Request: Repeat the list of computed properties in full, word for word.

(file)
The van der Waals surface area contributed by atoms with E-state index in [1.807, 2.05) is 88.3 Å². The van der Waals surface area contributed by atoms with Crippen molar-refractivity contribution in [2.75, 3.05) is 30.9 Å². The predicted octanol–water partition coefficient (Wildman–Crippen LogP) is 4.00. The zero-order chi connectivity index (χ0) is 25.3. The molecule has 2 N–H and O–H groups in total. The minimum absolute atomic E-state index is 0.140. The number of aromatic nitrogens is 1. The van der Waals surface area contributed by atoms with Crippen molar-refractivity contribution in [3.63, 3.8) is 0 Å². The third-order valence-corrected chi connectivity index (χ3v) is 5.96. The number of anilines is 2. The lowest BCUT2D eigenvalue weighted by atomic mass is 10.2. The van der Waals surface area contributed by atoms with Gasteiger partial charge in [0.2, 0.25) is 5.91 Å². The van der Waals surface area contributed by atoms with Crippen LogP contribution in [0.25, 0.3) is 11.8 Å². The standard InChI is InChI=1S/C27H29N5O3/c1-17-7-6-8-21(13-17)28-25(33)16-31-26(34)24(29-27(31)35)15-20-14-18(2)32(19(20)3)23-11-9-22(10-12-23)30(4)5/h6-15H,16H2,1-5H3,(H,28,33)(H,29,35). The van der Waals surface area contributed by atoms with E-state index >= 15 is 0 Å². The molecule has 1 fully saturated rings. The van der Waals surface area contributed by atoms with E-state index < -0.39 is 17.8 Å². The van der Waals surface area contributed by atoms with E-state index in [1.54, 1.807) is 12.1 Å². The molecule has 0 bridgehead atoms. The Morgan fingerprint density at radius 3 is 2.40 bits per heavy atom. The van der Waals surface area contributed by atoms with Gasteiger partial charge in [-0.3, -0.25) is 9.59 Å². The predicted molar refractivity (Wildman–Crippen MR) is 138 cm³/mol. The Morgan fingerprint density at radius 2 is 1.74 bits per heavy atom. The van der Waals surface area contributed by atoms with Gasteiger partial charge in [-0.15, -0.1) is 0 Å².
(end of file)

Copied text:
The van der Waals surface area contributed by atoms with E-state index in [1.807, 2.05) is 88.3 Å². The van der Waals surface area contributed by atoms with Crippen molar-refractivity contribution in [2.75, 3.05) is 30.9 Å². The predicted octanol–water partition coefficient (Wildman–Crippen LogP) is 4.00. The zero-order chi connectivity index (χ0) is 25.3. The molecule has 2 N–H and O–H groups in total. The minimum absolute atomic E-state index is 0.140. The number of aromatic nitrogens is 1. The van der Waals surface area contributed by atoms with Crippen molar-refractivity contribution in [3.63, 3.8) is 0 Å². The third-order valence-corrected chi connectivity index (χ3v) is 5.96. The number of anilines is 2. The lowest BCUT2D eigenvalue weighted by atomic mass is 10.2. The van der Waals surface area contributed by atoms with Gasteiger partial charge in [0.2, 0.25) is 5.91 Å². The van der Waals surface area contributed by atoms with Crippen LogP contribution in [0.25, 0.3) is 11.8 Å². The standard InChI is InChI=1S/C27H29N5O3/c1-17-7-6-8-21(13-17)28-25(33)16-31-26(34)24(29-27(31)35)15-20-14-18(2)32(19(20)3)23-11-9-22(10-12-23)30(4)5/h6-15H,16H2,1-5H3,(H,28,33)(H,29,35). The van der Waals surface area contributed by atoms with E-state index >= 15 is 0 Å². The molecule has 1 fully saturated rings. The van der Waals surface area contributed by atoms with E-state index < -0.39 is 17.8 Å². The van der Waals surface area contributed by atoms with E-state index in [1.54, 1.807) is 12.1 Å². The molecule has 0 bridgehead atoms. The Morgan fingerprint density at radius 3 is 2.40 bits per heavy atom. The van der Waals surface area contributed by atoms with Gasteiger partial charge in [-0.3, -0.25) is 9.59 Å². The predicted molar refractivity (Wildman–Crippen MR) is 138 cm³/mol. The Morgan fingerprint density at radius 2 is 1.74 bits per heavy atom. The van der Waals surface area contributed by atoms with Gasteiger partial charge in [-0.15, -0.1) is 0 Å².